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More than 200 apply for orientation leader
Twomey: 'It's a selfless position'
The spring semester is a time of year for new opportunities for students and applying to become an orientation leader for summer 2014 is one of the most coveted positions, according to the Associate Director of the Student Center and Campus life Erin Twomey.
Twomey said the average day of an orientation leader is 15 hours long and requires “a lot of hard work” along with dedication to the incoming freshmen class.
The orientation program has been around for 24 years and this is the second year students will be paid $1,500 for their contribution to the community, according to Twomey.
Twomey hopes being an orientation leader will continue to be more about helping freshmen than about the money.
“It’s nice to give the orientation leaders something beyond clothing, food and housing,” Twomey said. “It has definitely opened up the application pool. But two years previous, when it was voluntary, we had almost as many applicants as we did last year.”
Twomey said that if you want to be an orientation leader for your own personal benefits, then you are “applying for the wrong reasons” and it will show throughout the selection process.
“It’s a selfless position. You give up a lot of time over the summer in order to help incoming students feel comfortable and acclimated to our community,” Twomey said. “It can be very tiring at times and you have to have the right mindset to do it.”
Junior Christopher Aldarelli said he considers the four weeks he spends in the summer at orientation as “the best times of [his] life.”
“You need to truly love Quinnipiac to want to devote three to four weeks of your summer to the over 1800 incoming students,” Aldarelli said. “I will always cherish the memories I have made with the program.”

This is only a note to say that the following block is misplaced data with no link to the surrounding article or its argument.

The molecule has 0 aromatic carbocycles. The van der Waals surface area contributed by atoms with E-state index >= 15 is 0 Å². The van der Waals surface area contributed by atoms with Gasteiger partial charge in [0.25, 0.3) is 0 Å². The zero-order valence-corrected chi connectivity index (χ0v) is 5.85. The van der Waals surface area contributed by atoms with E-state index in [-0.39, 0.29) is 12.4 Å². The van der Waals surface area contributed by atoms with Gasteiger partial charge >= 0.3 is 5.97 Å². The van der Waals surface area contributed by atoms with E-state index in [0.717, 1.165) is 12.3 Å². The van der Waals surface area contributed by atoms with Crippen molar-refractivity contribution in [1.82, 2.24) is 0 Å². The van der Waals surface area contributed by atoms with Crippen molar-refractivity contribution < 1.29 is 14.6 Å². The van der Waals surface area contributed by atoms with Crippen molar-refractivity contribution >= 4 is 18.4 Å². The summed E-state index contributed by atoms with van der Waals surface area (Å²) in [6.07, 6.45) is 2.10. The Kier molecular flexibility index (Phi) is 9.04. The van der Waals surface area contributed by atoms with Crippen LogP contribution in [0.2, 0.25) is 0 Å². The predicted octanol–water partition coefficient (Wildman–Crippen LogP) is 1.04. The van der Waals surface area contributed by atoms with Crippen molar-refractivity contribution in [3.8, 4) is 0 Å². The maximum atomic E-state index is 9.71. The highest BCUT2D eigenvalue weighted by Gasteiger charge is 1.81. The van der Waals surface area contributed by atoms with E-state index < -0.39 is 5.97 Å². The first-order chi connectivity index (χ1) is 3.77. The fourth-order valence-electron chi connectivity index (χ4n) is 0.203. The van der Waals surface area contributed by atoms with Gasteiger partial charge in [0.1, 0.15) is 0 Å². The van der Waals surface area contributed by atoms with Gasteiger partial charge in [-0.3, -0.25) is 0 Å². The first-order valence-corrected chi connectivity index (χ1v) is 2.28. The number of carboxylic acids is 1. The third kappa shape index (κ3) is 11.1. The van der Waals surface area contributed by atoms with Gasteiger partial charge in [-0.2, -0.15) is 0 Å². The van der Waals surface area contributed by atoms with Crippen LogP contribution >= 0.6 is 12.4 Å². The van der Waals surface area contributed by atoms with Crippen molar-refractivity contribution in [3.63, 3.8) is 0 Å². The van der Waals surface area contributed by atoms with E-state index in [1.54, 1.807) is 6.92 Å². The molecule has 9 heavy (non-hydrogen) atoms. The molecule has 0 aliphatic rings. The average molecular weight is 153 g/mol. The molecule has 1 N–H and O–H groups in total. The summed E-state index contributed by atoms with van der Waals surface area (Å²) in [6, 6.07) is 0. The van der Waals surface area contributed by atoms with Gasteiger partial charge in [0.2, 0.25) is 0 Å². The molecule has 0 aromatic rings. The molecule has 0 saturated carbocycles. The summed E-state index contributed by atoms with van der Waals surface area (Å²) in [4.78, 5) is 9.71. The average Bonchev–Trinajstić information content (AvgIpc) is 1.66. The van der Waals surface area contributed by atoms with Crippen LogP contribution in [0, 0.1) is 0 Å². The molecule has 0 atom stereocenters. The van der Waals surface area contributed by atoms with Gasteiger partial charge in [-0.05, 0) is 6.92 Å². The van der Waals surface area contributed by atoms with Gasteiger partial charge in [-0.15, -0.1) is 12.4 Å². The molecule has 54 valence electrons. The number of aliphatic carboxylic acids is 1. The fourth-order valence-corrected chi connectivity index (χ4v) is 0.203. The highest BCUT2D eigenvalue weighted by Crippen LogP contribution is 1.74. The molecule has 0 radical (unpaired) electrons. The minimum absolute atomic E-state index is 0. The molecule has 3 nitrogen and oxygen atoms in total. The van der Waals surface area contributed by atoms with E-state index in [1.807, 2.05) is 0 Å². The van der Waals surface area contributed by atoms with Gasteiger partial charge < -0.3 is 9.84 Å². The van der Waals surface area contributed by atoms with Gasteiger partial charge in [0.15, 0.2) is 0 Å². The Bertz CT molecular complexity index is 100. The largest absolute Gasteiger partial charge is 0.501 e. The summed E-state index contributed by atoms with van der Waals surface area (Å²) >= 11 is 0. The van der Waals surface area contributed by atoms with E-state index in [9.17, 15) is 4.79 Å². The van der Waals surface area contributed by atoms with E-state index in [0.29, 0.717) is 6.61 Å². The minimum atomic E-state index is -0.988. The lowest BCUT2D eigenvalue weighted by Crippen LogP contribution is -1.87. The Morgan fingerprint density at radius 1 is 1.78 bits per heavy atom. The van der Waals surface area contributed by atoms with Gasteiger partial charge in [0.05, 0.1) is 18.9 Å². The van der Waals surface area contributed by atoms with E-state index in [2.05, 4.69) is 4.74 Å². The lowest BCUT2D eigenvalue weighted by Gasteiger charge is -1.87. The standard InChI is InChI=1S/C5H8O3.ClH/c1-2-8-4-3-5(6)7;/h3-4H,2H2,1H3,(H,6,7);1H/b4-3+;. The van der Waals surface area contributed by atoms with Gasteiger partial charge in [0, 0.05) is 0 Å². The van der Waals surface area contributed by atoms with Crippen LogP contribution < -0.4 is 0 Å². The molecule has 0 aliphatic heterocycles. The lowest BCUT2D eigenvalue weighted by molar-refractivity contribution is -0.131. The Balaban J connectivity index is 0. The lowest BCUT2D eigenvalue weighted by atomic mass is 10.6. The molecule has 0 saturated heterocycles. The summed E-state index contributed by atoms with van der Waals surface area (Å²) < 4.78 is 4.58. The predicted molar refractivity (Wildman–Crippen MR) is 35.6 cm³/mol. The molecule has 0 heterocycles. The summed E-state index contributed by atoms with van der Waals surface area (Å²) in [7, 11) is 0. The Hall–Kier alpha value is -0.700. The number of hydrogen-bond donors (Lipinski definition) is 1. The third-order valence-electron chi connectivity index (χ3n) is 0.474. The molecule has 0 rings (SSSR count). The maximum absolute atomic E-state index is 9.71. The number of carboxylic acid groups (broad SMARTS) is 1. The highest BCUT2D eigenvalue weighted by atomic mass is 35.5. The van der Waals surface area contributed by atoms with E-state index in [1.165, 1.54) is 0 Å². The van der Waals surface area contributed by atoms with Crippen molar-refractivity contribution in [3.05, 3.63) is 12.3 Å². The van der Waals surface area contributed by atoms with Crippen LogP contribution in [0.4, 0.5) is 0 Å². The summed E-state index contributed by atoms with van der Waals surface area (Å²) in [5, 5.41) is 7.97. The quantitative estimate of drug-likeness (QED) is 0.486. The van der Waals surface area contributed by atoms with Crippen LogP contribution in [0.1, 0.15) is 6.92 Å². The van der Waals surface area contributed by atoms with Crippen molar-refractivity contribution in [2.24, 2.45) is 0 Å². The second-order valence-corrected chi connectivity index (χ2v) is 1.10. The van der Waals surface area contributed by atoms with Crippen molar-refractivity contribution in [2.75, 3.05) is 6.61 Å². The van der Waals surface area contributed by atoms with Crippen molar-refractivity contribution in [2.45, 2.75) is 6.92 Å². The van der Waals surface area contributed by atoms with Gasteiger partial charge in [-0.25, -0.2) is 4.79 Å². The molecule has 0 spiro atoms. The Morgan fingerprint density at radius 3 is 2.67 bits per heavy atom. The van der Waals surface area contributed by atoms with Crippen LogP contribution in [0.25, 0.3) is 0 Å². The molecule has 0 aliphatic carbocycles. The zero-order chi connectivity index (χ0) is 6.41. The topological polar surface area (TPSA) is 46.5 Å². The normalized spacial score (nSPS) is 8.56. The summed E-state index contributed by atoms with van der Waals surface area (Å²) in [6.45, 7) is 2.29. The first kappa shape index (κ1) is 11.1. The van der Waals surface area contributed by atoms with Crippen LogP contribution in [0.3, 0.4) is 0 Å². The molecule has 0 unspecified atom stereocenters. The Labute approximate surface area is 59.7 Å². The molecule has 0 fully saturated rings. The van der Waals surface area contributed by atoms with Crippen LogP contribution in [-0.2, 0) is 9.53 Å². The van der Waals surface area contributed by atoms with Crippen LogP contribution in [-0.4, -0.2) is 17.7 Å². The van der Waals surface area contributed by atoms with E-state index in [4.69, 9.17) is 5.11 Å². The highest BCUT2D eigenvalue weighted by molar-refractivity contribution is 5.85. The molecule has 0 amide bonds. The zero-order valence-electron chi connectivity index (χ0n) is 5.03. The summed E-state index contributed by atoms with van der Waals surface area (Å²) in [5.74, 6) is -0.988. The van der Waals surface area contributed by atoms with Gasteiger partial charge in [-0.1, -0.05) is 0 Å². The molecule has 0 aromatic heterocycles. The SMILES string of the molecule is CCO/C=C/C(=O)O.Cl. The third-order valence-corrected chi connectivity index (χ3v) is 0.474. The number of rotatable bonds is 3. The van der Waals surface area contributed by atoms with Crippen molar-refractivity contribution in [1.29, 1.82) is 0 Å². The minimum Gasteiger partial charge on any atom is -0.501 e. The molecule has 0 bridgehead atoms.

In order to be selected as an orientation leader, Twomey said students should be open-minded, adaptable and must be able to work well in group situations.
Out of more than 200 applicants, Student Services will only be selecting 80 orientation leaders for orientation 2014, “roughly half returning orientation leader’s and half new orientation leader’s,” according to Twomey.
Freshman Donovan Sepulveda said he was inspired to apply as an orientation leader soon after he realized how much fun he had at his own freshman orientation session last June.
“After going to my own orientation session and seeing how welcoming the orientation leader’s were to us, it made me want to give that same experience to the new class of incoming freshman,” Sepulveda said.
Twomey said being an orientation leader is a unique leadership opportunity and most students change for the better after being involved in the program.
“I tell the orientation leader’s every year when we first start training is that if you let it this experience will change you, but you have to be open minded,” Twomey said. “I have orientation leader’s from the past come back to me and tell that I was right and it did change them.”
Senior Angela Romano said becoming an orientation leader was one of the “best decisions of [her] life.”
“Being an orientation leader has allowed me to take giant steps out of my comfort zone and has pushed me to be the person that I have always wanted to be,” Romano said.
As an orientation leader junior Kelsey Goode was reminded why she wanted to attend Quinnipiac in the first place.
“You fall in love with the program,” Goode said. “The freshmen become the people that remind you every single time you see them why you love this school and why you spend half your summer trying to convince every incoming freshmen why they should too.”